Tips for Picking a Business Partner

Thomas Grasty is Co-Founder of Stroome (http://www.stroome.com/). In this video he shares some tips for picking a business partner.

  • Find someone with a deep industry knowledge
  • Look for complimentary skill sets
  • There must be mutual respect
  • Maintains a very strong work ethic
  • Should be a friend

When you’re starting a startup, I mean, the first decision you have to make is who you’re going to go into business with. It’s also, I think, probably the most critical decision. Here are five things that I might suggest you use as guidelines.

First, you want to find a partner that has a deep industry knowledge, a passion and audacity and the tenacity. These are things that are given. You want someone that has an encyclopedic knowledge of the industry that you’re going into. I mean, that’s going to be helpful. It’s going to save you, not just if you pivot but when you pivot.

Secondly, you really want to find someone that compliments your skill set. As I said, tenacity is great but a tangible skill set is imperative. If they’re better at math than you, well then let them do the financials. If you’re better presenting, then you do the demonstrations. Put those people out front that are best in their area.

Third, you really need to respect your partner. Areas of expertise, they’re important. You need to listen to what your partner is saying about their particular area of expertise and you may not agree with them but you need to respect what they have to say. And oftentimes what happens is there’ll be a disagreement in a particular area. Well if you’ve assigned that that area is your partner’s area of expertise, then there needs to be a tiebreaker, let them be the tiebreaker. Companies are hard to run by a committee. Startups are impossible to run by a committee.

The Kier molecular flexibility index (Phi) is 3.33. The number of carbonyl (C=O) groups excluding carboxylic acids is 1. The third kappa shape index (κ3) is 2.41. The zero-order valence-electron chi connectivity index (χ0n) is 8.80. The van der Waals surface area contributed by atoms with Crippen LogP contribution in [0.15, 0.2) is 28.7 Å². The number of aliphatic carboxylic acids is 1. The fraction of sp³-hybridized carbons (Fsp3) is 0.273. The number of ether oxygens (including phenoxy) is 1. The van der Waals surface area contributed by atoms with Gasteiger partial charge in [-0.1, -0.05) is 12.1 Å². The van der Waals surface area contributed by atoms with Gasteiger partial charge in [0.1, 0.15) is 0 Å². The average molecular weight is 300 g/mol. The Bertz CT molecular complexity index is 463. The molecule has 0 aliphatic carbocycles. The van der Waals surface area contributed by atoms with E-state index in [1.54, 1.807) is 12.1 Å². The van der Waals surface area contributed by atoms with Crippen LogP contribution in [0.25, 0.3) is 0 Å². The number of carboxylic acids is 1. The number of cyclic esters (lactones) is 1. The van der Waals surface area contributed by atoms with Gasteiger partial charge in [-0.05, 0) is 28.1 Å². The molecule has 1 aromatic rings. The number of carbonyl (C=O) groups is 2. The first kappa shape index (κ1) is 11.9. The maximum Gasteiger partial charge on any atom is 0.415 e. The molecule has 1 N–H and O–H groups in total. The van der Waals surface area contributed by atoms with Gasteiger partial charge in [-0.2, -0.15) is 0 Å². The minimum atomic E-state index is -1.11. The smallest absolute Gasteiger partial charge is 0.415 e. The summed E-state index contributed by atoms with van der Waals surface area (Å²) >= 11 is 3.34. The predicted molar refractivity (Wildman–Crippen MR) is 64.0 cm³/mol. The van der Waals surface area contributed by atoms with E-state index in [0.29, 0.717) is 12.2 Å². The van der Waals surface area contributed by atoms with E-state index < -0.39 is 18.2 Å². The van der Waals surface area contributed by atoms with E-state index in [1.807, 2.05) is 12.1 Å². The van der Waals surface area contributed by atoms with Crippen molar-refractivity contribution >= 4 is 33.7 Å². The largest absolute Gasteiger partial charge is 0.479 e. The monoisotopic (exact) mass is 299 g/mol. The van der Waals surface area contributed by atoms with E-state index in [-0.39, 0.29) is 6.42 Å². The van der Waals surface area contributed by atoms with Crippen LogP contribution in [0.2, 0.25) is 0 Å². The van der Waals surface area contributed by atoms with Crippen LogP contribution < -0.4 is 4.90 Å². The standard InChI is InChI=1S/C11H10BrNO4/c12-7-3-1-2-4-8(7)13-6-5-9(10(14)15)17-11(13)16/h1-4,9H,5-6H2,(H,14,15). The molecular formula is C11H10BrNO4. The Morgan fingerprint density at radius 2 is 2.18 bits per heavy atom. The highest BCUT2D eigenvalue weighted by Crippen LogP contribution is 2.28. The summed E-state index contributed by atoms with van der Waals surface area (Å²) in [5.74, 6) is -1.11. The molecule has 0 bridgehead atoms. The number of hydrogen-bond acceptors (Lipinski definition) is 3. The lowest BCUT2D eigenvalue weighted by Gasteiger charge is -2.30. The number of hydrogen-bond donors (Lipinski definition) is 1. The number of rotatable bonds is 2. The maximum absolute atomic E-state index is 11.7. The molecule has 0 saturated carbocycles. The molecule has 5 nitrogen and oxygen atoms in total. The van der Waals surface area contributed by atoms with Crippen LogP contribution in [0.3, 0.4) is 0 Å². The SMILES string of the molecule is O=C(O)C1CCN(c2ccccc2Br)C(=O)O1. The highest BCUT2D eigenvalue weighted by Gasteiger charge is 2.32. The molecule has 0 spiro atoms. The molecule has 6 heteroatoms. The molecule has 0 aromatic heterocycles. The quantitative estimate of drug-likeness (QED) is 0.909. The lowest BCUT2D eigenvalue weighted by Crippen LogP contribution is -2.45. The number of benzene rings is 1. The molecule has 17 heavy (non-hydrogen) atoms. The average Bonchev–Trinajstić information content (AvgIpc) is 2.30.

Fourth, strong—really strong work ethic. Vision is imperative but putting on the blinders is about 99% of what you’re really doing on a day-to-day basis, so you need someone that’s going to go out there and get into the trenches with you. They’re going to do hard work and the reason this is important is that you’re probably, if you’re lucky, you might just find, you know, the nugget for that next big thing, that next big idea.

And finally, and this is probably the most important. You really want to go into business with someone that’s a friend, and I’m not talking about a college roommate. I’m talking about something that you like, some one that you enjoy spending time with because when the business falters, when it hits a potholer, you have to make a U-turn and invariably you will. You cannot fall back simply on the business. You have to fall back on your friendship.

What’s the takeaway? Well I think the takeaway at the end of the day is that you really want to go into business with someone that you care about on a personal level, on a professional level that you respect and that’s going to get down and do the hard work with you on a day-to-day basis.